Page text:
I’ve noticed that people are still curious about what it means to “lead your life well.” Great question!! I love answering this question, because it is at the root of all I do at Life Well LED. In fact, it has everything to do with what I call personal leadership. What is a personal leadership? In short, it is directing your life in a way that allows you to “master” it. Mastery, of course can be defined in many ways; it is very personal. However, someone who has mastered their life is someone who resonates with success. Again…their personal definition of success. So, then, what can we say about a person who has achieved mastery? Well, we can definitely say that a “master” of their life is a person who’s mindset automatically attracts the right people, places, events, and opportunities, and the same mindset allows the person to jump all over those opportunities with gusto, and without fear or hesitation. Doesn’t that sound yummy!!??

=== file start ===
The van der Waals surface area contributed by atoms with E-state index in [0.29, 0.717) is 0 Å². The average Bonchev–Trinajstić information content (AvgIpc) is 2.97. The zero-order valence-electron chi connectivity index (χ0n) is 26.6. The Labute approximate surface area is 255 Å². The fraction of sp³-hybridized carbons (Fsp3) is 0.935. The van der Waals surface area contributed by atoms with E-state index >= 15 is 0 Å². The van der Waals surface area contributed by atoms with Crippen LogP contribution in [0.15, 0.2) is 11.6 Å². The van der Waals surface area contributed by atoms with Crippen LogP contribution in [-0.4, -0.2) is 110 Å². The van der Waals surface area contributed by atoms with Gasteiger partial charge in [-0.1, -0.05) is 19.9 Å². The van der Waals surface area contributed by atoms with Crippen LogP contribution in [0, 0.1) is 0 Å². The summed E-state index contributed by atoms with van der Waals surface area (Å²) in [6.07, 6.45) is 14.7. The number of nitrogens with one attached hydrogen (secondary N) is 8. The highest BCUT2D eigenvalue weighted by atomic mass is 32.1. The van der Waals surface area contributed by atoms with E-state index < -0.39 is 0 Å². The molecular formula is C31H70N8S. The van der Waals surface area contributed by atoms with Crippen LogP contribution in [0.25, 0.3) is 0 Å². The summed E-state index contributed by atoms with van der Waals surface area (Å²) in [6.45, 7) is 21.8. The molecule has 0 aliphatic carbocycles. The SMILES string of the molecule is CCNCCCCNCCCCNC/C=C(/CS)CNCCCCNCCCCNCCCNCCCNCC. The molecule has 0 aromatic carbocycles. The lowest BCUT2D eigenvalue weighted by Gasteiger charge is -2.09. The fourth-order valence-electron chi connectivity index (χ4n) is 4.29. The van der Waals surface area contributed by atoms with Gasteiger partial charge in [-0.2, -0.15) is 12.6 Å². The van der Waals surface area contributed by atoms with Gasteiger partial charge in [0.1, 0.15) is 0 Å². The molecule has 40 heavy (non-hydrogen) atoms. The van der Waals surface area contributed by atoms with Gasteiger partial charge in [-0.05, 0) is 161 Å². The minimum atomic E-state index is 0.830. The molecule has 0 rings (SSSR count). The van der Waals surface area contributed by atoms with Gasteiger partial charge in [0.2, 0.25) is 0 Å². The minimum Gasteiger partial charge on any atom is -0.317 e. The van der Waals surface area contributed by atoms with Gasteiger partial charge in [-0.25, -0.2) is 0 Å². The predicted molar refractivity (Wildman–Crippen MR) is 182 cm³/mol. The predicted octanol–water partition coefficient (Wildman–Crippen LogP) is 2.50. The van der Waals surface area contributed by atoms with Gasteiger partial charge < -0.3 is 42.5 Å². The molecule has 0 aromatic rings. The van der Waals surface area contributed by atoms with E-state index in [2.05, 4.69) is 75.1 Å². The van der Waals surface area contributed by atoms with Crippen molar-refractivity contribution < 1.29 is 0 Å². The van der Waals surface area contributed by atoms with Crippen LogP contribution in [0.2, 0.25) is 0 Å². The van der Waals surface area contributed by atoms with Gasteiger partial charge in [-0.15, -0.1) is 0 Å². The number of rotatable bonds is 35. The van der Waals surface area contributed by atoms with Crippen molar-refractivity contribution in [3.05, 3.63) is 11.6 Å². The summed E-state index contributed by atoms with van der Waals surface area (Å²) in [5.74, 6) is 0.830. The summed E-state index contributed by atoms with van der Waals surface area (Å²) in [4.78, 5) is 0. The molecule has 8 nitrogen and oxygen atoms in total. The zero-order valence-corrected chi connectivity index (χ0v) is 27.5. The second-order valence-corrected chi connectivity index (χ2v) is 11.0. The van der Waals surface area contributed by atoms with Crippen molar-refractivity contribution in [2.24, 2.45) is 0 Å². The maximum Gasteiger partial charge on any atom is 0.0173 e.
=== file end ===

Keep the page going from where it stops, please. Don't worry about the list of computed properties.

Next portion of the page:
I believe that while each of us can do many things well, there is really only one thing that we can truly master, and ironically, while it takes a lot of effort to become a master in what you do, there is no real effort necessary in the thing we can truly master, which is being who we are.
Each of us has a very unique makeup. That makeup, at its core, is perfect, and when we tap into our true core, our real gift to the world is revealed. When you share your true gift with the world, you can be considered a Self-Master; a person who, indeed, leads their life well!